Numbers are funny things. On one level they are fairly easy to define as discrete units, usually used to measure something or to indicate an amount. However, like words, they are simply a human invention, albeit an amazing one, that is part of our ongoing quest to capture and somehow make concrete and tangible oft-elusive concepts. A number is simply a symbol. They're inherently limited and limiting. Intellectually, I grasp this notion rather easily, and it's why I thoroughly enjoyed courses I've taught on linguistics and semiotics.As any regular readers know, I've used this understanding and epistemological stance in making my arguments against relying too heavily on standardized testing, school rankings, and most other educational metrics.
But lately I've been experiencing first-hand the power of numbers. In particular, I've been reminded of how a number can stir feelings of affirmation or rejection. On some level this is rather obvious. We take comfort in acceptance to a college with high rankings; we decide where to eat or what movie to see based on number of stars. Lately--despite my knowing better--I've become a bit of a victim of numbers on social media.
As my number of Twitter followers grows or my blog reaches a certain milestone of views, I find myself growing excited, particularly as both have gained some momentum.* And it builds: reach 40,000 views on the blog, and begin wondering when you might hit 50,000. After gaining the first 100 followers, I dared to dream of 200. Similarly, I experience a slight twinge when I lose a follower or a post doesn't gain many views. All this happens even though, when I did some Twitter workshops for employees, I tell them not to get caught up on numbers, that quality matters much more than quantity.
Besides pointing out to me that I'm just as vulnerable to such experiences as anyone else and I need to jump off the high horse I sometimes mount, this experience has reminded me of one point and added depth to another, both related to learning.
Three paragraphs back I wrote that "despite my knowing better" I fall into this trap. The key word is knowing. Emotions so easily can override the logical process of anything. It's why the best schools have to truly safe spaces. I don't mean that in the context of the tragic shootings of the past fifteen years. I mean psycho-social safety. Kids have to feel safe to be respected as they are, to take risks of all sorts, to feel confident in the growth process and all the messiness that implies.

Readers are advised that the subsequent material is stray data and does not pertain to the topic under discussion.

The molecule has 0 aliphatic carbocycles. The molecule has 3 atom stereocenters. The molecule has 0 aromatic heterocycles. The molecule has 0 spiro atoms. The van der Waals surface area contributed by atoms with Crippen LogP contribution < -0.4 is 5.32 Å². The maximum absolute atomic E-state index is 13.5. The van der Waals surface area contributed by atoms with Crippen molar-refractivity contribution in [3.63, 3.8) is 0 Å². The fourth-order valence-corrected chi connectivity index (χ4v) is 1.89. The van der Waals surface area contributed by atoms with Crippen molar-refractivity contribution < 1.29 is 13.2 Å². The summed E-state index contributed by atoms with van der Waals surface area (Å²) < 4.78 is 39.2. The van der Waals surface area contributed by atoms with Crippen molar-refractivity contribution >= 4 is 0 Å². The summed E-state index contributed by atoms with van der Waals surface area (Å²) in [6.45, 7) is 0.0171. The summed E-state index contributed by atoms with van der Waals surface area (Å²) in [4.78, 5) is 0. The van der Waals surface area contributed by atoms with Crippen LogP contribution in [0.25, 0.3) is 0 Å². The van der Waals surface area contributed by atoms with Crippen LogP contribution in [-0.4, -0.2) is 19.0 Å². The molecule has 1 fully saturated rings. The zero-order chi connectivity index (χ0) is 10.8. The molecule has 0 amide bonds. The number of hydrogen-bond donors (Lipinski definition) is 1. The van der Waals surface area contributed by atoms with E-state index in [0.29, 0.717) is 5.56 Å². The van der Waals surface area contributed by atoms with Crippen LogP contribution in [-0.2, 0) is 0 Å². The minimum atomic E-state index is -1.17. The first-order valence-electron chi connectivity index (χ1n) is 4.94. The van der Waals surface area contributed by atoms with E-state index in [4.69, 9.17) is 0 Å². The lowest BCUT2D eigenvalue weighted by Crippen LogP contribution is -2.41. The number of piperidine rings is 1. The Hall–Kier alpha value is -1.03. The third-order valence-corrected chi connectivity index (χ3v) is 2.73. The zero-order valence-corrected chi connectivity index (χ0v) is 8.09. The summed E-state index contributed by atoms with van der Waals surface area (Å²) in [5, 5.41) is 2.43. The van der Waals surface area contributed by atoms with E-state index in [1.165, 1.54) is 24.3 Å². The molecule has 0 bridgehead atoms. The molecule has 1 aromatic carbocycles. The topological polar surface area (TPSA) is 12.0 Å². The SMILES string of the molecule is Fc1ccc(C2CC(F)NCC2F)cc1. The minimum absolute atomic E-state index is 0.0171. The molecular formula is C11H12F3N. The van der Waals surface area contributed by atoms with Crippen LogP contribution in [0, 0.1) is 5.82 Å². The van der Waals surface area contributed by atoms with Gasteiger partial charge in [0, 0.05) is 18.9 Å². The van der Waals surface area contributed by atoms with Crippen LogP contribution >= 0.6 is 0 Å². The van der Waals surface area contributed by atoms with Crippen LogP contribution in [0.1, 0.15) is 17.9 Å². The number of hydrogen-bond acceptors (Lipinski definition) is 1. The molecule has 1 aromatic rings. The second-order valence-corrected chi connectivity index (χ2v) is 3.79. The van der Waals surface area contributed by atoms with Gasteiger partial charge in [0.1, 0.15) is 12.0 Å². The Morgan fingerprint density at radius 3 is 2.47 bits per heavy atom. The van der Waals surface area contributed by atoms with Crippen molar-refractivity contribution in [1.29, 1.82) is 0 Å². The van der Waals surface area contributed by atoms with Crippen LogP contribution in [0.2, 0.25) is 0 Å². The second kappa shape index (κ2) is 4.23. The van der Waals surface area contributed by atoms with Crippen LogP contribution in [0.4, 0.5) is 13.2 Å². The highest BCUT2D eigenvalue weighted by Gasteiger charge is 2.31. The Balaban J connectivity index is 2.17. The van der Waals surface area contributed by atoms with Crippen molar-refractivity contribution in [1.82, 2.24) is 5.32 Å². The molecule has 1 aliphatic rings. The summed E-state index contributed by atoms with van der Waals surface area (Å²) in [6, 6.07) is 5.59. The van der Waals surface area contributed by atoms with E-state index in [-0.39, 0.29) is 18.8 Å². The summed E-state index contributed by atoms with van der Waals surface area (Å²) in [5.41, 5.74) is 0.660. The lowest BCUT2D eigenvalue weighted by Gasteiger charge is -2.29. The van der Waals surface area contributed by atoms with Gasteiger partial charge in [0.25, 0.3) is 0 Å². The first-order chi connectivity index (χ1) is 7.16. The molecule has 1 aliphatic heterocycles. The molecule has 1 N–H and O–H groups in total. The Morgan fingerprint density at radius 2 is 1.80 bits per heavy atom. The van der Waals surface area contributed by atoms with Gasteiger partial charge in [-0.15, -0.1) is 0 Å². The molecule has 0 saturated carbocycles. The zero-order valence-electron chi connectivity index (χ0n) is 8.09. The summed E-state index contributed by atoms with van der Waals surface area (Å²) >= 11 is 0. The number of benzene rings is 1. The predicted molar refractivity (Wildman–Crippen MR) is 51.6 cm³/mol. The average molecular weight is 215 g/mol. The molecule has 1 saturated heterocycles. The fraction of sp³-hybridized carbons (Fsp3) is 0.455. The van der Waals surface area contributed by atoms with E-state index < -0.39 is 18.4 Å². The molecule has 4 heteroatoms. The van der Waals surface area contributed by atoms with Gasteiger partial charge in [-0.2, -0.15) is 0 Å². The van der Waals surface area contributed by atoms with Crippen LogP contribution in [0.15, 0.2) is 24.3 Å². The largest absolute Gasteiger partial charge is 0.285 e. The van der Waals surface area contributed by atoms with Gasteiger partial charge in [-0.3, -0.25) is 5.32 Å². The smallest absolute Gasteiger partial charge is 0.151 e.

The numbers can harm that. I'm talking about grades. In what I described above, the number of followers and views becomes somewhat analogous to a grade. Someone stopped following me? What did I do wrong? I must have failed Tweeting! Teachers tell kids not to focus on the grade but on the feedback. There may be a degree of futility in such exhortations. The number, in its finality and in its symbolism, may simply have too much power. (A letter grade is essentially the same thing in different form.) To compare it to language, connotation can have more impact than denotation. When it comes to grading, a number really does capture a level of affirmation or rejection. And while it's directed at the work being evaluated, naturally it becomes highly personal. Meanwhile, some teachers use the grades as the carrot-and-stick. Then someone understandably can become reluctant to take risks, at least the sort which spur the greatest growth.
I imagine that eliminating grades solves some, maybe even much, of the problem. Yet I think we're dealing with something intrinsically human--the deep need each of us has to feel valued...and perhaps to feel we are adding value. I hope we never try to reduce either of those to mere numbers.
*Humorous reality check: when I shared my excitement and some number with my teen daughter, she said, "That's it? Dad, I thought you were talking about a million."